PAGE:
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A Hackathon to “Reinvent Business”

Can social technology enable companies and the people within them to make better decisions? Can it improve corporate behavior? Can it perhaps even help restore the social contract between business and society? These are just some of the questions to be tackled by the “Reinvent Business” hackathon – a collaborative, rapid ideation and programming workshop – to be held in San Francisco on June 9-10, Hosted by frog and LRN, in partnership with BSR, Carnegie Mellon University, Dachis Group, Net Impact, Silicon Valley Bank, Fast Company, and the World Economic Forum, the two-day event will bring together software developers, designers, gamers, film makers, writers, business leaders, and other creative minds to imagine, design, and build a more human and truly social enterprise. The goal is both simple and bold: to develop concepts and prototypes for innovative products and services that have the capacity to transform business from within.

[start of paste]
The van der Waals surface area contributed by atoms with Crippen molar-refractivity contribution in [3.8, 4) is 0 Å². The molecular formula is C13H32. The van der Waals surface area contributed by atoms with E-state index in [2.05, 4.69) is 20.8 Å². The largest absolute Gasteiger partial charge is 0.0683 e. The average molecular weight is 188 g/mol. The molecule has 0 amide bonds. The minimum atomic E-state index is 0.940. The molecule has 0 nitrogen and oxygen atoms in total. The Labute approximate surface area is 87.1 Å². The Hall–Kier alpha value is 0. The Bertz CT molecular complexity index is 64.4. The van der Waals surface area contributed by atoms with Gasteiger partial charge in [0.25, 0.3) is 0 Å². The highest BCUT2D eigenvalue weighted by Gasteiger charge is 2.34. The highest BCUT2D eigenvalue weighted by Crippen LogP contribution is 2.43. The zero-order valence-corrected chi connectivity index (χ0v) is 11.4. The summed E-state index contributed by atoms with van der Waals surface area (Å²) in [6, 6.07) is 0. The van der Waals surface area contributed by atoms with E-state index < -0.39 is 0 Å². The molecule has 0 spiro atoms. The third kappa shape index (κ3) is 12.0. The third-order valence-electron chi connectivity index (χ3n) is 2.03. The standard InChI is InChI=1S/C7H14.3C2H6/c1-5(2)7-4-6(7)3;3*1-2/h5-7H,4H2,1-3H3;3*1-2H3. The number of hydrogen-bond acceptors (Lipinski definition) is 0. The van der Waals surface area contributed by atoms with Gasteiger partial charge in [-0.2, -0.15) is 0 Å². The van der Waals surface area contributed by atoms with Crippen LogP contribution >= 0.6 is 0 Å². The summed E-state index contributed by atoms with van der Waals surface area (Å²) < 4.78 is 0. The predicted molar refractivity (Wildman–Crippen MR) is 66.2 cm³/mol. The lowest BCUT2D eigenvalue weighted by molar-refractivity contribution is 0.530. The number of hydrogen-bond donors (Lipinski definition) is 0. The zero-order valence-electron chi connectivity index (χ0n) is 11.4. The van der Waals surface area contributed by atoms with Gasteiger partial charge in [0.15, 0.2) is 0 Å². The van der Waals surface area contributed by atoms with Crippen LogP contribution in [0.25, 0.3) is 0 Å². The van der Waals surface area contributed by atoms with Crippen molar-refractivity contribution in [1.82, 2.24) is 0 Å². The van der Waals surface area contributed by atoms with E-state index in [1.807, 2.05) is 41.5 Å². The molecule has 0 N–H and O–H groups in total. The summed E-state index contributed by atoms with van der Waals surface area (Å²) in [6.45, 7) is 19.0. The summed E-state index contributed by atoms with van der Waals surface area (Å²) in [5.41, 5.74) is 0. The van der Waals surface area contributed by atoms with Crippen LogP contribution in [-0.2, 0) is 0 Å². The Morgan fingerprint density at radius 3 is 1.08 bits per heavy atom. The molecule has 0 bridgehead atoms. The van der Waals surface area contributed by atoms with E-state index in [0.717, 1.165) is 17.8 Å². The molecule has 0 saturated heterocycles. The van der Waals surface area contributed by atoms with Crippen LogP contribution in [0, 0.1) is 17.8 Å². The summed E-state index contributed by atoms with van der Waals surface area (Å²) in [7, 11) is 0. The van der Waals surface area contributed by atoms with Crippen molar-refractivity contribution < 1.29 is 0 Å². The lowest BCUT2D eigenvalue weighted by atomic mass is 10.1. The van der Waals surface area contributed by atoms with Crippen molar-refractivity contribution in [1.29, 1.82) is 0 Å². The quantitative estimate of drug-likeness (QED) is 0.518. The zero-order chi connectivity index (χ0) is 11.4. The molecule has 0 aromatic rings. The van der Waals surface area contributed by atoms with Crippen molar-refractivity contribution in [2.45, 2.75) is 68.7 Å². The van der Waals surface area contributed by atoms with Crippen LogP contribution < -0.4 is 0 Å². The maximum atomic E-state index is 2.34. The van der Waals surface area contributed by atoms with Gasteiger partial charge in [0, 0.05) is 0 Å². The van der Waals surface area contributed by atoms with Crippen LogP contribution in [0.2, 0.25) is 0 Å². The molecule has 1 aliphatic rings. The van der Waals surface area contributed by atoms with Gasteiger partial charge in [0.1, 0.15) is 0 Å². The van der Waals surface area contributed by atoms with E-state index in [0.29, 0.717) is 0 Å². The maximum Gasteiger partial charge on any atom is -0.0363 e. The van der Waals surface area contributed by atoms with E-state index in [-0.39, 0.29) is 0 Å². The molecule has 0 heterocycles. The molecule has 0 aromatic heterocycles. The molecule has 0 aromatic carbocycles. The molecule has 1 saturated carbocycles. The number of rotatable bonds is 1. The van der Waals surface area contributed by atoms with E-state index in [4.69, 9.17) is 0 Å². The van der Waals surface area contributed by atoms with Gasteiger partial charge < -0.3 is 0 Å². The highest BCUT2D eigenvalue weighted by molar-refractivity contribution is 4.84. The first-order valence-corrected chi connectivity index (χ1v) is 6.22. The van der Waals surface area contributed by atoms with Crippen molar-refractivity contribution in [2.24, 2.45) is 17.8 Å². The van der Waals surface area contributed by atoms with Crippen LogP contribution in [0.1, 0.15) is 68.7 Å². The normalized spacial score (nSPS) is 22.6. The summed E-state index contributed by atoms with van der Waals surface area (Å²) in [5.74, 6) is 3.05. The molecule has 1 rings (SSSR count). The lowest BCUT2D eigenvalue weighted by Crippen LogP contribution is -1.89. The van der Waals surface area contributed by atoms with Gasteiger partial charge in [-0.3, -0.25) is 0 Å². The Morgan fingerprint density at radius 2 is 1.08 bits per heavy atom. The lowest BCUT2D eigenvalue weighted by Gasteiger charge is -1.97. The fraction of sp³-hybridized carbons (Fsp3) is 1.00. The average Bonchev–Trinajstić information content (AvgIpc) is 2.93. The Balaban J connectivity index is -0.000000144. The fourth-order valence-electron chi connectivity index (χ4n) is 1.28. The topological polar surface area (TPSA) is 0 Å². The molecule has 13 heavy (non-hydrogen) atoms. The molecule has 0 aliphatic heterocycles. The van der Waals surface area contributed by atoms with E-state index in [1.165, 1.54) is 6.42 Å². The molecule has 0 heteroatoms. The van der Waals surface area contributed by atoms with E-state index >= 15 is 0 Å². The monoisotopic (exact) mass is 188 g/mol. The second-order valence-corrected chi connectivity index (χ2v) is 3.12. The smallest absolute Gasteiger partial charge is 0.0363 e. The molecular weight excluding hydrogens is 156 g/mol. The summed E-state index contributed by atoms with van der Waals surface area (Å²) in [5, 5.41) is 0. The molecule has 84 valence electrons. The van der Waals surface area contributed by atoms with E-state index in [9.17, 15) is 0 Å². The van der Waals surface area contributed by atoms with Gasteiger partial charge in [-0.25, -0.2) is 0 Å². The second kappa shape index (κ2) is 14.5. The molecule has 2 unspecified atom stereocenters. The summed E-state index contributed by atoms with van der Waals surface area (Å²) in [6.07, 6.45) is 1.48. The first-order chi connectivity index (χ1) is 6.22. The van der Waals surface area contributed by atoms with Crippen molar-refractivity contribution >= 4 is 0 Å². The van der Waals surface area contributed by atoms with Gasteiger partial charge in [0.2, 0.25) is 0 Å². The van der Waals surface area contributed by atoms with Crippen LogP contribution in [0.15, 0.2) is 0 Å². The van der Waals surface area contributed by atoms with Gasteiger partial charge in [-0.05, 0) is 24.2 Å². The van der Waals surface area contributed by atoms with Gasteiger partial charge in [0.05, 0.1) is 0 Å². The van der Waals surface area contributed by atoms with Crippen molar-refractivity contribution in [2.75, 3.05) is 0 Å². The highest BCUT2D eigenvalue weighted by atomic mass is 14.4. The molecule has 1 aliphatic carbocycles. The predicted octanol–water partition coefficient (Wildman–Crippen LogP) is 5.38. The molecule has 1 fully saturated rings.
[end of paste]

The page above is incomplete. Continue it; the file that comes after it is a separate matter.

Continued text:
The World Economic Forum formed a Global Agenda Council on Values in Decision-Making (of which I am a member) in response to the current economic crisis to realign our collective mindset and develop practical approaches for a more moral economy. It has developed an ambitious agenda to help organizations translate human values into practices and behaviors that strengthen our institutions and positively impact the state of the world. New challenges call for new approaches, and we hope that with this hackathon as the starting point, we can engage the tech and creative communities in an ongoing constructive dialogue on how technology, and especially social technology, can change corporate behavior.